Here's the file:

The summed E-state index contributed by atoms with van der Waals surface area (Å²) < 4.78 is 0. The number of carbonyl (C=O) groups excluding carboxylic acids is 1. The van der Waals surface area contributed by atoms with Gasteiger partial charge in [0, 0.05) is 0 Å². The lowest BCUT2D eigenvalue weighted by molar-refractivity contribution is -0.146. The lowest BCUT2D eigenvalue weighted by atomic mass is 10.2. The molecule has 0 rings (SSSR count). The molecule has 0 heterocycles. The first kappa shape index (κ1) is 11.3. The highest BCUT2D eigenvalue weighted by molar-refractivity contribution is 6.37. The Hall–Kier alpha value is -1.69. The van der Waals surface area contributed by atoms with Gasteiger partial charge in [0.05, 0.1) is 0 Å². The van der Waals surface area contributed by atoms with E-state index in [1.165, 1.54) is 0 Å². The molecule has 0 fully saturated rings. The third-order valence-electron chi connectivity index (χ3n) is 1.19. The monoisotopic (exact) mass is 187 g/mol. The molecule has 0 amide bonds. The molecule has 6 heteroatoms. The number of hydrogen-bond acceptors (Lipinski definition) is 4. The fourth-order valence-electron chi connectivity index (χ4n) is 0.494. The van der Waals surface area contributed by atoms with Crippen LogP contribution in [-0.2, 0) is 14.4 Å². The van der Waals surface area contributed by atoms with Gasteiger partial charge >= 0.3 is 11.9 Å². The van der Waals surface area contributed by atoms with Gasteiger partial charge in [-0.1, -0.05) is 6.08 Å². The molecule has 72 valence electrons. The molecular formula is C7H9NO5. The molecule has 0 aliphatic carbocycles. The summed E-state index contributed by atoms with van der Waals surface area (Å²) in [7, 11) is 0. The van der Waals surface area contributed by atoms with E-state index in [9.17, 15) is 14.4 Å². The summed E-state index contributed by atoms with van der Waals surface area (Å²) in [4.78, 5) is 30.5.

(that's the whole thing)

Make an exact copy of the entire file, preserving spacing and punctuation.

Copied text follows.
The summed E-state index contributed by atoms with van der Waals surface area (Å²) < 4.78 is 0. The number of carbonyl (C=O) groups excluding carboxylic acids is 1. The van der Waals surface area contributed by atoms with Gasteiger partial charge in [0, 0.05) is 0 Å². The lowest BCUT2D eigenvalue weighted by molar-refractivity contribution is -0.146. The lowest BCUT2D eigenvalue weighted by atomic mass is 10.2. The molecule has 0 rings (SSSR count). The molecule has 0 heterocycles. The first kappa shape index (κ1) is 11.3. The highest BCUT2D eigenvalue weighted by molar-refractivity contribution is 6.37. The Hall–Kier alpha value is -1.69. The van der Waals surface area contributed by atoms with Gasteiger partial charge in [0.05, 0.1) is 0 Å². The van der Waals surface area contributed by atoms with E-state index in [1.165, 1.54) is 0 Å². The molecule has 0 fully saturated rings. The third-order valence-electron chi connectivity index (χ3n) is 1.19. The monoisotopic (exact) mass is 187 g/mol. The molecule has 0 amide bonds. The molecule has 6 heteroatoms. The number of hydrogen-bond acceptors (Lipinski definition) is 4. The fourth-order valence-electron chi connectivity index (χ4n) is 0.494. The van der Waals surface area contributed by atoms with Crippen LogP contribution in [-0.2, 0) is 14.4 Å². The van der Waals surface area contributed by atoms with Gasteiger partial charge >= 0.3 is 11.9 Å². The van der Waals surface area contributed by atoms with Gasteiger partial charge in [-0.1, -0.05) is 6.08 Å². The molecule has 72 valence electrons. The molecular formula is C7H9NO5. The molecule has 0 aliphatic carbocycles. The summed E-state index contributed by atoms with van der Waals surface area (Å²) in [7, 11) is 0. The van der Waals surface area contributed by atoms with E-state index in [9.17, 15) is 14.4 Å². The summed E-state index contributed by atoms with van der Waals surface area (Å²) in [4.78, 5) is 30.5.